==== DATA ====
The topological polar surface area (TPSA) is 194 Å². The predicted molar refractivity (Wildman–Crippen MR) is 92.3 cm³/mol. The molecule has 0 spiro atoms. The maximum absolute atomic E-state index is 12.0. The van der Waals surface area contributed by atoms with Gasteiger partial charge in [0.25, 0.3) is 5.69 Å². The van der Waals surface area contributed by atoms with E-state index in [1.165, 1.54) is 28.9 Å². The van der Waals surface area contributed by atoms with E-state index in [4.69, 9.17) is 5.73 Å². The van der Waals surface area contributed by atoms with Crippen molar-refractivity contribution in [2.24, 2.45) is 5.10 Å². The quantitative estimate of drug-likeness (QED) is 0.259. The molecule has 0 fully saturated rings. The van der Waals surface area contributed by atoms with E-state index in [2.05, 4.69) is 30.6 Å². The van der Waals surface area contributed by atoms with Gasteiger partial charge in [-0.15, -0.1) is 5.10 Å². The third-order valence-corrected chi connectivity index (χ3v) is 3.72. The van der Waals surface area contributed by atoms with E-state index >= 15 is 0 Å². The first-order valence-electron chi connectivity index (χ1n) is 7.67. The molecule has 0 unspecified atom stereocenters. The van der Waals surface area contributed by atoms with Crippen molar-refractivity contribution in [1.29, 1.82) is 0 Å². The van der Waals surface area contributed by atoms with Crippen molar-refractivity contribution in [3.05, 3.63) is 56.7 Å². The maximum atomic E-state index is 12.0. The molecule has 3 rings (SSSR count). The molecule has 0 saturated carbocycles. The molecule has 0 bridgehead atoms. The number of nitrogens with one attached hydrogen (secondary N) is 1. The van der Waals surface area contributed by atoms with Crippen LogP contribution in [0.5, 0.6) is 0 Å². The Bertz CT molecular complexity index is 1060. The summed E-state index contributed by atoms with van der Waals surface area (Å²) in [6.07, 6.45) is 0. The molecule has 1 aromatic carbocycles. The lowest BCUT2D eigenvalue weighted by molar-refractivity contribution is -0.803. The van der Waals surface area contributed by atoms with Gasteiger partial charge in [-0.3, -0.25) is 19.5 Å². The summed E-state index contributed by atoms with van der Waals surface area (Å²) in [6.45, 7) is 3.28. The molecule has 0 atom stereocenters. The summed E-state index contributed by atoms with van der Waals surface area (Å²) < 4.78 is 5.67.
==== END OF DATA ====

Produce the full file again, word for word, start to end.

The topological polar surface area (TPSA) is 194 Å². The predicted molar refractivity (Wildman–Crippen MR) is 92.3 cm³/mol. The molecule has 0 spiro atoms. The maximum absolute atomic E-state index is 12.0. The van der Waals surface area contributed by atoms with Gasteiger partial charge in [0.25, 0.3) is 5.69 Å². The van der Waals surface area contributed by atoms with E-state index in [1.165, 1.54) is 28.9 Å². The van der Waals surface area contributed by atoms with E-state index in [4.69, 9.17) is 5.73 Å². The van der Waals surface area contributed by atoms with Crippen molar-refractivity contribution in [2.24, 2.45) is 5.10 Å². The quantitative estimate of drug-likeness (QED) is 0.259. The molecule has 0 fully saturated rings. The van der Waals surface area contributed by atoms with E-state index in [2.05, 4.69) is 30.6 Å². The van der Waals surface area contributed by atoms with Gasteiger partial charge in [-0.15, -0.1) is 5.10 Å². The third-order valence-corrected chi connectivity index (χ3v) is 3.72. The van der Waals surface area contributed by atoms with E-state index >= 15 is 0 Å². The first-order valence-electron chi connectivity index (χ1n) is 7.67. The molecule has 0 unspecified atom stereocenters. The van der Waals surface area contributed by atoms with Crippen molar-refractivity contribution in [1.29, 1.82) is 0 Å². The van der Waals surface area contributed by atoms with Crippen molar-refractivity contribution in [3.05, 3.63) is 56.7 Å². The maximum atomic E-state index is 12.0. The molecule has 3 rings (SSSR count). The molecule has 0 saturated carbocycles. The molecule has 0 bridgehead atoms. The number of nitrogens with one attached hydrogen (secondary N) is 1. The van der Waals surface area contributed by atoms with Crippen LogP contribution in [0.5, 0.6) is 0 Å². The Bertz CT molecular complexity index is 1060. The summed E-state index contributed by atoms with van der Waals surface area (Å²) in [6.07, 6.45) is 0. The molecule has 1 aromatic carbocycles. The lowest BCUT2D eigenvalue weighted by molar-refractivity contribution is -0.803. The van der Waals surface area contributed by atoms with Gasteiger partial charge in [-0.3, -0.25) is 19.5 Å². The summed E-state index contributed by atoms with van der Waals surface area (Å²) in [6.45, 7) is 3.28. The molecule has 0 atom stereocenters. The summed E-state index contributed by atoms with van der Waals surface area (Å²) < 4.78 is 5.67.